If there’s one thing that I’ve always thought Marvel had going for it over DC, it is the fact that Marvel has a plethora of “street-level” heroes. Sure, you can talk all you want about Batman being the ultimate “street-level” hero, but you can’t discount the sheer number of these characters Marvel has running around. Heck, most of them are running around in the same city! The new series The Pulse, by writer Brian Michael Bendis and artist (at least for now) Mark Bagley, will be spotlighting these characters.
While most of these street heroes (Luke Cage, Cloak and Dagger, Moon freakin’ Knight) have been gathering dust for the past few years, they have recently seen a spike in popularity — mostly due to a new addition to their ranks. One of the first Marvel MAX titles, Alias (written by Bendis) was a series starring Jessica Jones, a former super-hero who had a bit of a breakdown and went from up and coming super-heroine to private investigator who just happened to have super powers.
Known for her dirty habits and even dirtier mouth, Jessica was a realistic portrait of what happens when a super-hero is down on her luck. While Alias’s ending didn’t really sit well with me — I’m not a big fan of deus ex machina finales — it did serve as a great set-up for the new series.
Jessica’s luck seems to be on the upswing. As she prepares to have a baby with her new beau Luke Cage, she gets a job offer from none other than J. Jonah Jameson — to be a “super-hero analyst" for a new section of the paper called "The Pulse." And if that doesn’t already sound neat enough, then Marvel fans will be happy to know that Jessica’s partner in this endeavor is Daredevil supporting cast member extraordinaire Ben Urich.
This series really seems like it’s off to a good start. Say what you want about Bendis, but he really does write a great Jameson. I think some Alias fans will be a bit worried about the switch to a non-MAX titles, but Jessica cleaning up her language in preparation for having a baby makes sense and doesn’t detract from the book at all.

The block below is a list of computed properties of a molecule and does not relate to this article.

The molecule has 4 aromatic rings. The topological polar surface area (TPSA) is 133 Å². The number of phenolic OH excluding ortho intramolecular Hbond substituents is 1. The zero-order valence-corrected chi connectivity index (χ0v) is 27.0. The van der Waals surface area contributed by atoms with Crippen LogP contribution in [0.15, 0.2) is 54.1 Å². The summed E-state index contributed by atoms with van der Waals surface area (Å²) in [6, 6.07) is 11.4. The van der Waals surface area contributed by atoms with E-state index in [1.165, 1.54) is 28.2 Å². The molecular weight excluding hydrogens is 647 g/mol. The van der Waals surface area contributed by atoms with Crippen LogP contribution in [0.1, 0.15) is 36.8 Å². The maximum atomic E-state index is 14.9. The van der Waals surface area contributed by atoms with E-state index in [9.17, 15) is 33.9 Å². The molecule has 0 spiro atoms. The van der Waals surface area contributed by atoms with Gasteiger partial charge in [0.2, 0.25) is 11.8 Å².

Best of all, this series looks like it could be a book that focuses on many of those underused street heroes. C’mon, Moon Knight!
For Tug's complete review, click here.
Missed out on our recent "Pick of the Week" comics?
It's not too late jump on. We make it a point to keep our "Pick of the Week" comics in stock — if you don't see them on the shelf, ask when they'll be back at the Dragon.
Recent Picks of the Week:
Lord of the Rings CCG League meets this Tuesday, February 17 at 4:00pm.
.Hack Booster Draft Tournament starts at 4:30pm this Wednesday, February 18.
Vampire: The Eternal Struggle CCG Skullduggery Tournament this Saturday, February 21, starting at 11:00am. (Click the link to e-mail Joe Churchill for details.)
Warhammer 40,000 "Lunchammer" Tournament starts at noon on Saturday, February 21.
Blurring the line between fact and fiction is Once Upon a Dime, the promotional site for Comic Book: The Movie.
Skillfully blending articles about the Golden Age with spoof retrospectives on Comic Book: The Movie's Commander Courage, OnceUponADime.com is a fun site. With any luck, it will outlast its novelty beginnings.